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Getting real, risking vulnerability, connecting: a story from Behind Bars

Truth Be Told co-founder and executive director Carol Waid shares this story from behind bars.

“It is one of the most beautiful compensations of this life that no man can sincerely try to help another without helping himself.” ~ Ralph Waldo Emerson

This quote could not be truer for me.  In the 12-plus years that I have been blessed to facilitate classes at the Lockhart GEO Unit, the TCCC Del Valle Jail, and at the Hilltop Unit in Gatesville, TX, I have gone through many levels of healing my many selves, and I have been stretched to grow into more and more courage. The women housed in these facilities are many times my teachers and my motivators to show up in the world as they show up in their daily lives.

This story is about a woman who guided me to another level of choosing the courage of vulnerability.

Brene’ Brown says:

“Staying vulnerable is a risk we have to take if we want to experience connection.” ~ Brené Brown, The Gifts of Imperfection: Let Go of Who You Think You’re Supposed to Be and Embrace Who You Are

The work that Truth Be Told does is certainly about experiencing connection and reaching beyond our comfort zones to form a safe community and to express and get to know who we really are by sharing the truth about our life’s journeys.

At the GEO Lockhart facility, I co-facilitate a class called Let’s Get Real, a class designed for women who have a release date of 9 months or less. Rocke attended the class with 22 other women on that first day in March. As she was leaving that day, she shared with co-facilitator Julie that she didn’t read or write and wanted to know if she could still attend. Julie let her know that of course she could.

The next week Rocke let us know that someone was helping her with her reading, so on week 5, as Rocke was leaving class, I asked her if she would take the next nine weeks to think about something she would read to the class. I told her it could be anything that she had practiced on.

I knew it was a risk to ask her, but I felt the pull to ask her to stretch her comfort zone.

Week 6 — no Rocke. I felt sad, of course, and for week after week I made a mental note to write Rocke to thank her for her participation in those first five weeks and for her courage to show up. At the beginning of Week 12, I finally sent Rocke a note.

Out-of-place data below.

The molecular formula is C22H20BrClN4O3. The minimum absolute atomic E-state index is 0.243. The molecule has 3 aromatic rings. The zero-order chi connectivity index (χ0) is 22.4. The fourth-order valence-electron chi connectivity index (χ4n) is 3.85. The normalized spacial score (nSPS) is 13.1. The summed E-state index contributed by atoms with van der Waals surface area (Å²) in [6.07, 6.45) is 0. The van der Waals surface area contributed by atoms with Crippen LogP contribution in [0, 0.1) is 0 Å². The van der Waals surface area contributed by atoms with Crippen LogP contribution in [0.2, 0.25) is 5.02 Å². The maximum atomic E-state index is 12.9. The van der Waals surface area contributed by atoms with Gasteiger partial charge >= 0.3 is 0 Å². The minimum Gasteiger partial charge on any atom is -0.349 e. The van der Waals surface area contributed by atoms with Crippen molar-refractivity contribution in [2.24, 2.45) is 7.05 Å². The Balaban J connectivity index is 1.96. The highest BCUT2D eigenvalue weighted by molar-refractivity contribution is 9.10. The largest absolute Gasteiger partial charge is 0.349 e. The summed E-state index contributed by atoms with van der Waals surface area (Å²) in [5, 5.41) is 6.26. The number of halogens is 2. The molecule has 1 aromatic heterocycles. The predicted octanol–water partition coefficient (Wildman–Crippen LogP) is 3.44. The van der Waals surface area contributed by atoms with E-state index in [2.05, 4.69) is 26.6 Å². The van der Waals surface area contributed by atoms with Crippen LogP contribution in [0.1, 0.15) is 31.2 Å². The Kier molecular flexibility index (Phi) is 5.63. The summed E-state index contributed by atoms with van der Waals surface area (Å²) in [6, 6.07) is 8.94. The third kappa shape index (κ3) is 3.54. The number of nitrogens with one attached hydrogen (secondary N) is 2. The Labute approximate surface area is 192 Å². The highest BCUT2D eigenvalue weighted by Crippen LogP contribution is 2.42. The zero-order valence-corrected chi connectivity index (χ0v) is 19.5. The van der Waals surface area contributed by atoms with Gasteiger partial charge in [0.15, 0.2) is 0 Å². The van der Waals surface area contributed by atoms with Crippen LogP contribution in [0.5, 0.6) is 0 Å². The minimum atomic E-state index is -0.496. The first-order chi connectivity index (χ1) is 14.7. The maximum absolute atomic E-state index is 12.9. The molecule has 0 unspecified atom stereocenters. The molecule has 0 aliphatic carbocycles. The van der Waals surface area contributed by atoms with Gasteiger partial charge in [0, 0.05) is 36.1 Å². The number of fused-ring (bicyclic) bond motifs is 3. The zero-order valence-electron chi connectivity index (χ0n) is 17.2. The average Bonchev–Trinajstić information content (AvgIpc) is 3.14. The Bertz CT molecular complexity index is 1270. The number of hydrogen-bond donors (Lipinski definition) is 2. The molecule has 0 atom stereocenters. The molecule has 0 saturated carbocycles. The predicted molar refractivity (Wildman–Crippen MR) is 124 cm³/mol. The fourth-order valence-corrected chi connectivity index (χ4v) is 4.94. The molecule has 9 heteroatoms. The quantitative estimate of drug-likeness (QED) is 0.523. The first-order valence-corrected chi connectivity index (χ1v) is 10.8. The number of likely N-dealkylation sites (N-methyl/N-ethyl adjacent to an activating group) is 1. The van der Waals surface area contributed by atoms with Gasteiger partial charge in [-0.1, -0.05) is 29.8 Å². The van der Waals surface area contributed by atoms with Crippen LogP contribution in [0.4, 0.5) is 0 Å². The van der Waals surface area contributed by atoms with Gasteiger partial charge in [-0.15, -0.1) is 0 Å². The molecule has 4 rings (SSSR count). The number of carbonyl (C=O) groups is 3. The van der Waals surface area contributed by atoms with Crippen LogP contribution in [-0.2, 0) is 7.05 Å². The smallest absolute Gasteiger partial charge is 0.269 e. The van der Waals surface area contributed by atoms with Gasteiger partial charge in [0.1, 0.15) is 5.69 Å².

With only two classes of the semester left, Rocke showed up at the door of Room #2, and I will forever remember what happened, because it truly has been a life-changing event for me.

I was genuinely happy when I saw her, and my smile and my words expressed it well. I had no idea that Rocke was actually going to come to ask to come back. I felt that we couldn’t let her rejoin the class because she had missed too many classes, and she wouldn’t be ready to graduate. At some point we must decide for the community and say, “We are sorry, but you have missed seven classes, and this community has done a lot of work to build trust together.”

As I stood there with Julie’s words sinking in, “Rocke wants to come back,” my brain was working overtime and my heart was in the way of my thinking this through.  It was only a minute but felt so much longer.

Before I could answer, Rocke said, “I have something for y’all.”  What Rocke had was a note, and she said, “This is for Ms. Carol, and I wrote it myself.”

As she pulled the paper out from between the empty pages of her composition book, I saw my name and saw the tears falling down Rocke’s cheeks, and I saw them forming in Julie’s eyes, and of course they were already dripping out of mine.

This moment of Rocke’s authenticity and her willingness to be vulnerable has shown me a tangible moment of what Brene’ Brown speaks about.